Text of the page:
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Another Interview with Steve Alten

Owen Hollifield
[poodle_springs@yahoo.co.uk]

From a total writing novice just seven short years ago to having his sixth novel published this summer; Steve Alten could easily be held up as the perfect example of how hard work breed's success. In that time he has made the New York Times Best Sellers list as well as other best sellers lists all around the world. Not bad for a man who had never written any fiction before he attempted to write his first novel! Now Steve is in the throws of courting Hollywood, in the long and hard process of trying to get his first novel, Meg, turned into a movie! Here he tells us a little about how he is progressing. If you want to have regular updates on every aspect of Steve's work his web site address is www.stevealten.com.

Owen:      At the moment you are working hard on getting your novel Meg turned into a movie, how have you found dealing with Hollywood studios and executives? Was it a case of they welcomed you with open arms or have you had to knock loudly on a lot of doors?


Steve:      Nothing had happened in regards to the Meg movie since Hollywood Pictures failed to renew the rights back in 1998. Since then, we had interest, but nothing with names that carried real weight; until Nick Nunziata, a friend, supporter, and the creator behind CHUD.com took interest in bringing the movie to his friend, Guillermo Del Toro, director of Hell Boy. Guillermo loved Meg, and told his directors, Larry Gordon and Lloyd Levin about it. They read my screenplay, and flew me to L.A. for a creative meeting, along with my manager, Ken Atchity. Their input was tremendous, and I made some changes for the better. The script lured a major director. I am now completing some tweaks based on his notes. Hopefully we'll use the finalized script to grab a studio deal. But I love the new script.


Owen:      You have been trying to get Meg turned into a film for quite a while now. In all the time, did you ever lose faith in the work, did you at any time maybe begin to doubt the novels suitability for the big screen?


Steve:      I have always believed the novels are perfect for the big screen. But my novels are big, tent pole productions, and require major talent. Fortunately, I am meeting the talent in Hollywood now, including producer David Foster and screenwriter Nick Myer, who are attached to novel number seven, The Loch.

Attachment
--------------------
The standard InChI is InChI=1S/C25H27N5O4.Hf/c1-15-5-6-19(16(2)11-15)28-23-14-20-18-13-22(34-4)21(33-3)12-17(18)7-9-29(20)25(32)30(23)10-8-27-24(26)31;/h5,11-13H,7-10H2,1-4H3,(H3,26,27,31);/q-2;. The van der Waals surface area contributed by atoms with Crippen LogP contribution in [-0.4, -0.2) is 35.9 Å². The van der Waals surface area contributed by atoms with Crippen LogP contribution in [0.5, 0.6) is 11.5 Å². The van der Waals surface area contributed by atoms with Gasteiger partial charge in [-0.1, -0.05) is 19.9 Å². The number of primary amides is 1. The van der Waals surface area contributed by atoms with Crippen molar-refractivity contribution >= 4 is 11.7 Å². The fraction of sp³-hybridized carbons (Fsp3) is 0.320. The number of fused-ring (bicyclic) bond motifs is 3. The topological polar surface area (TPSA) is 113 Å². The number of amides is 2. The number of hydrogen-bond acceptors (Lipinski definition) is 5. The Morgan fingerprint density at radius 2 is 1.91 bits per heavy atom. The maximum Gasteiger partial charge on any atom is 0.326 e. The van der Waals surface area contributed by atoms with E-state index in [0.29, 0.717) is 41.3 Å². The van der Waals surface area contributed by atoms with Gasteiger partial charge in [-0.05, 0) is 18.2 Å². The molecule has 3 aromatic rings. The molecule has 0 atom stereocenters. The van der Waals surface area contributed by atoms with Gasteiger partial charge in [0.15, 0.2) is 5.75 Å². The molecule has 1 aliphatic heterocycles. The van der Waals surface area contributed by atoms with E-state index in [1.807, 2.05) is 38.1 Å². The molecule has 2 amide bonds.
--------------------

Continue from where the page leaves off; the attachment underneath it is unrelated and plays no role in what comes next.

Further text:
Owen:      You have written the screenplay for Meg yourself; did you find it difficult adapting your own work?


Steve:      It is a challenge. I need fresh eyes to help me unshackle myself from the book. But once I sense the new direction, it's fun. I am working on adapting Domain now -- a book I never would have attempted years ago. The story and research wore me out -- three years. But writing the sequel, Resurrection, seemed to reinvigorate me to the story. The screenplay reads like Independence Day meets Matrix-&-Indiana Jones.


Owen:      You have had six novels published now, would you like to see them all turned into movies?


Steve:      Absolutely. My seventh novel, The Loch, will be out Spring 2005. My sixth novel, Meg: Primal Waters, was just released July 1. Fans won't be disappointed.


Owen:      As I stated before you wrote the screenplay for Meg, yourself, and you have also written other original screenplays. First, do you enjoy writing screenplays? And secondly, how, for you, does the whole process of writing a screenplay differ from say, writing a novel?


Steve:      Screenplays allow me to take a break from writing novels, which require far more research and time. So yes, I enjoy the break. Of course, with an original screenplay, it is hard writing on spec, while my novels always have a good chance of bringing in a paycheck. The two skills are polar opposites, and it took many years to learn how to write a screenplay. I am always learning.


Owen:      At what time during your writing career did you start to believe that a film of your work was a possibility? Was it as soon as your first published novel or did it take you a few published novels before you even dreamt of seeing your work up there on the silver screen?


Steve:      Well, with Meg, we sold the dramatic rights before the book was done. Still, I believed my novels would be adapted when I first started writing. You have to believe it first, in order to do the work.


Owen:      Having interviewed you before, I know that you are a very ambitious person. So, if your novel Meg is turned into a film what are your hopes for it? Would you be happy to enjoy the experience of seeing your work turned into a film or would anything other than a summer blockbuster be a disappointment?


Steve:      Hell, no. I expect the movie to be one of the top five grossing movies of all time. Meg has that kind of potential.


Owen:      Finally, you have had success in novel writing and now it looks as if you will also have great success in writing screenplays, do you have any other writing ambitions left? A move into poetry perhaps?


Steve:      Poetry? Smack me if I start writing poetry! But I have written a comedy that I love, called Mintz Meats. We'll be taking it out soon.




About the Author (click here) © 2004 Owen Hollifield, all rights reserved
 appears here by permission



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